All candidates for enrollment to law school must first register with the LSAC’s Credential Assembly Service (CAS). CAS requires that you have all of your official transcripts from all schools attended (undergraduate and graduate) sent directly to them. They will also help you to collect letters of recommendation and other necessary documentation that law schools ask for when you apply. The CAS will compile all of your data into a concise but complete law school report to send to the schools to which you apply. They will produce up to five such reports for you.

Accreditation

The Utah State Bar Office of Bar Admissions requires that the law school from which you receive your first professional law degree is approved, which means that it must be accredited by the American Bar Association (ABA). Foreign law school graduates may be excepted from this rule, which will be explained later in Step 4.

ABA-Accredited Law Schools in Utah

Two law schools in Utah are ABA accredited:

Course requirements

The Utah State Bar Office of Bar Admissions expects that you will complete the following foundational law coursework while in an ABA-approved law school:

  • Constitutional law
  • Civil procedure and law
  • Criminal procedure and law
  • Legal ethics
  • Evidence

Online Law Degrees

Internship

Most law schools also require that you complete some sort of practical work experience during your law school years. Each school’s mandates on this are different. In your clinical program, you may be exposed to law clinics where you work with real cases, off-campus law offices in which you assist real-life attorneys, governmental agencies in which you work in a legal capacity, or other real-life situations in which lawyers in Utah might find themselves. Your practical work will be graded by a member of your law school’s faculty as well as by an on-site supervisor.

Degree Programs for Lawyer Career

You must obtain your first professional law degree, a Juris Doctor (JD) (also known as a Doctor of Jurisprudence) before taking the Utah bar exam. Your school may offer other options in addition to the JD, including concentrations and dual degrees. Check with your school for its opportunities in this area. For example, the University of Utah offers:

  • JD/MBA Dual Degree
  • JD/MPA Dual Degree
  • JD/MPP Dual Degree
  • JD/MSW Dual Degree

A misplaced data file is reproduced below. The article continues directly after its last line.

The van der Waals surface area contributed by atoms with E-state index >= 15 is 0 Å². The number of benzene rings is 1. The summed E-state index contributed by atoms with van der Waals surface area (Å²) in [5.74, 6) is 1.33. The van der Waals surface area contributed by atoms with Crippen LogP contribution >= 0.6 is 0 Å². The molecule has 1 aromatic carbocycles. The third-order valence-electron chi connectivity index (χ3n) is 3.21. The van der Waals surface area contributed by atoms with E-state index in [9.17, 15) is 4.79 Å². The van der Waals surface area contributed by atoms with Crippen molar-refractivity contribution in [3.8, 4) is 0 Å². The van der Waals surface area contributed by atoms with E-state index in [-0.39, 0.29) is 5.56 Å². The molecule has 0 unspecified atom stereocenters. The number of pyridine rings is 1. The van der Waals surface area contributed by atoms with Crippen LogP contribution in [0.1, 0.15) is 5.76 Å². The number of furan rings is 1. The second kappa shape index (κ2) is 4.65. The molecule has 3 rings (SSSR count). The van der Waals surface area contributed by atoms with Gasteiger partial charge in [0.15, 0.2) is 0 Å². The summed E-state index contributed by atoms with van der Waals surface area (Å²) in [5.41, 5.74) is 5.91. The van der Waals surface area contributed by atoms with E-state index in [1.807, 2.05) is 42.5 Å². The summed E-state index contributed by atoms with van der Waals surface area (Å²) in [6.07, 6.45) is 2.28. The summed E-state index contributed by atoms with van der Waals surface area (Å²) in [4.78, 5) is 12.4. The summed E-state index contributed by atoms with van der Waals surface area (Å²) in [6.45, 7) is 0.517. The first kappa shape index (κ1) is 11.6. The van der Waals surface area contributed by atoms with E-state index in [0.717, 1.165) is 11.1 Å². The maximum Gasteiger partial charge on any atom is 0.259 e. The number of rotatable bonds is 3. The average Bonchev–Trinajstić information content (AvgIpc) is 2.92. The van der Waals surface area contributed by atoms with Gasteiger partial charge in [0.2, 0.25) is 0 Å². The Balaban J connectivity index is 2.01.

• Global JD Program

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Step 4

Take the Utah State Bar Exam

After obtaining your law degree, and if you are at least 21 years of age, you are eligible to take the Utah bar examination. If you have not yet completed all requirements for your degree, but will complete them prior to taking the exam, you may still apply to take the exam. You must file a certificate of law school graduation with the Bar by 30 days before the bar exam.

Residency Requirement

While Utah does not have a residency requirement per se, you must be able to prove that you are a legal United States resident prior to taking the bar exam.

Non-ABA approved law school graduates

Under certain circumstances, the Bar may approve graduates of non-ABA approved law schools to take the bar exam on a case-by-case basis. Additional education may be required to be completed prior to taking the exam.

Graduates of Foreign Law Schools

If you are a graduate of a foreign law school, you must meet the following requirements prior to taking the Utah bar exam:

  • Have graduated from a foreign law school in a country where the principles of English common law form the basis of jurisprudence
  • Be at least 21 years of age
  • Have been admitted to practice law in an English common law foreign jurisdiction
  • Have actively practiced law there for at least two years
  • Within 24 consecutive months, have completed 24 semester hours of credit at an ABA approved law school, with a grade of C or better, in a core or survey course in:
    • Constitutional law
    • Civil procedure
    • Criminal law or procedure
    • Legal ethics
    • Evidence
  • Be of good moral character
  • Have passed the Multistate Professional Responsibility Exam (MPRE) (see below)

Preparation

The National Conference of Bar Examiners website offers information to help you prepare for the following portions of the Utah bar exam: the Multistate Bar Examination (MBE), the Multistate Performance Test (MPT) and the Multistate Essay Exam (MEE). Other preparation resources for the Utah bar exam include:

Exam content

You will take the Utah bar exam over a two-day period. One day is devoted to writing (seven hours), while the other day is devoted to the multiple-choice MBE (six hours).

Day One of the exam, the written component, consists of eight essay questions and two MPT questions. You have 30 minutes to answer each essay question. Essay questions will have both MEE and Utah essay topics, and may include:

  • Business Associations
  • Conflict of Laws
  • Constitutional Law
  • Contracts and Sales (Uniform Commercial Code Article 2)
  • Criminal Law and Procedure
  • Evidence
  • Family Law
  • Federal Civil Procedure
  • Real Property